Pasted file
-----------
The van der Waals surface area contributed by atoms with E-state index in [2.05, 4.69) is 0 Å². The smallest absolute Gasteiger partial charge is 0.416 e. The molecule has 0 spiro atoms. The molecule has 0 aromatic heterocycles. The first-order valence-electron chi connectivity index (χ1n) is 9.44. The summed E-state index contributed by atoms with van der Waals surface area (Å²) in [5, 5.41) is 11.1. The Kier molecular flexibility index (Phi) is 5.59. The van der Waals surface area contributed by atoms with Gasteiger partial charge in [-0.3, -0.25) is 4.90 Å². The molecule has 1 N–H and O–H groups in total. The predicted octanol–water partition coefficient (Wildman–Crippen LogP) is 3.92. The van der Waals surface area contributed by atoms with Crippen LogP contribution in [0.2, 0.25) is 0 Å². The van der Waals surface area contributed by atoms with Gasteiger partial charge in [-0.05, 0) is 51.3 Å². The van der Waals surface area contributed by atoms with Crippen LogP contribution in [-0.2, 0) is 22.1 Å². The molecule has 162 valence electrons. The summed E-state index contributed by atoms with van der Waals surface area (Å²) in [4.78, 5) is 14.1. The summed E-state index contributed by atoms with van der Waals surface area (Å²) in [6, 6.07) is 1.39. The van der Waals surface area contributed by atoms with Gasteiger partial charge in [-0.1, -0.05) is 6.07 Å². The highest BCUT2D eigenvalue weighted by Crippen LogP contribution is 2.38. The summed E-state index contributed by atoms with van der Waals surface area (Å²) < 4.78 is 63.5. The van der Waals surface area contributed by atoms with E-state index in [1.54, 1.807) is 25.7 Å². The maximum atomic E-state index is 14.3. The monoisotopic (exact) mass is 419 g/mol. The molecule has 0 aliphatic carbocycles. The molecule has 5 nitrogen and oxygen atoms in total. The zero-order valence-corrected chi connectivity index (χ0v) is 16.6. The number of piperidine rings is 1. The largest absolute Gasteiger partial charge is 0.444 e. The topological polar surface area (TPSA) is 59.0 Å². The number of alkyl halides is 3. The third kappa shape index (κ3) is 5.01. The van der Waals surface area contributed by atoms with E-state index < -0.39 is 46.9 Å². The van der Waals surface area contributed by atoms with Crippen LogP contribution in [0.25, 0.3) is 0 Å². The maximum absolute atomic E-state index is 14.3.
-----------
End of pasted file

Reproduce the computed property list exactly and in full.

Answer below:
The van der Waals surface area contributed by atoms with E-state index in [2.05, 4.69) is 0 Å². The smallest absolute Gasteiger partial charge is 0.416 e. The molecule has 0 spiro atoms. The molecule has 0 aromatic heterocycles. The first-order valence-electron chi connectivity index (χ1n) is 9.44. The summed E-state index contributed by atoms with van der Waals surface area (Å²) in [5, 5.41) is 11.1. The Kier molecular flexibility index (Phi) is 5.59. The van der Waals surface area contributed by atoms with Gasteiger partial charge in [-0.3, -0.25) is 4.90 Å². The molecule has 1 N–H and O–H groups in total. The predicted octanol–water partition coefficient (Wildman–Crippen LogP) is 3.92. The van der Waals surface area contributed by atoms with Crippen LogP contribution in [0.2, 0.25) is 0 Å². The van der Waals surface area contributed by atoms with Gasteiger partial charge in [-0.05, 0) is 51.3 Å². The van der Waals surface area contributed by atoms with Crippen LogP contribution in [-0.2, 0) is 22.1 Å². The molecule has 162 valence electrons. The summed E-state index contributed by atoms with van der Waals surface area (Å²) in [4.78, 5) is 14.1. The summed E-state index contributed by atoms with van der Waals surface area (Å²) in [6, 6.07) is 1.39. The van der Waals surface area contributed by atoms with Gasteiger partial charge in [-0.1, -0.05) is 6.07 Å². The highest BCUT2D eigenvalue weighted by Crippen LogP contribution is 2.38. The summed E-state index contributed by atoms with van der Waals surface area (Å²) < 4.78 is 63.5. The van der Waals surface area contributed by atoms with E-state index in [1.54, 1.807) is 25.7 Å². The maximum atomic E-state index is 14.3. The monoisotopic (exact) mass is 419 g/mol. The molecule has 0 aliphatic carbocycles. The molecule has 5 nitrogen and oxygen atoms in total. The zero-order valence-corrected chi connectivity index (χ0v) is 16.6. The number of piperidine rings is 1. The largest absolute Gasteiger partial charge is 0.444 e. The topological polar surface area (TPSA) is 59.0 Å². The number of alkyl halides is 3. The third kappa shape index (κ3) is 5.01. The van der Waals surface area contributed by atoms with E-state index < -0.39 is 46.9 Å². The van der Waals surface area contributed by atoms with Crippen LogP contribution in [0.25, 0.3) is 0 Å². The maximum absolute atomic E-state index is 14.3.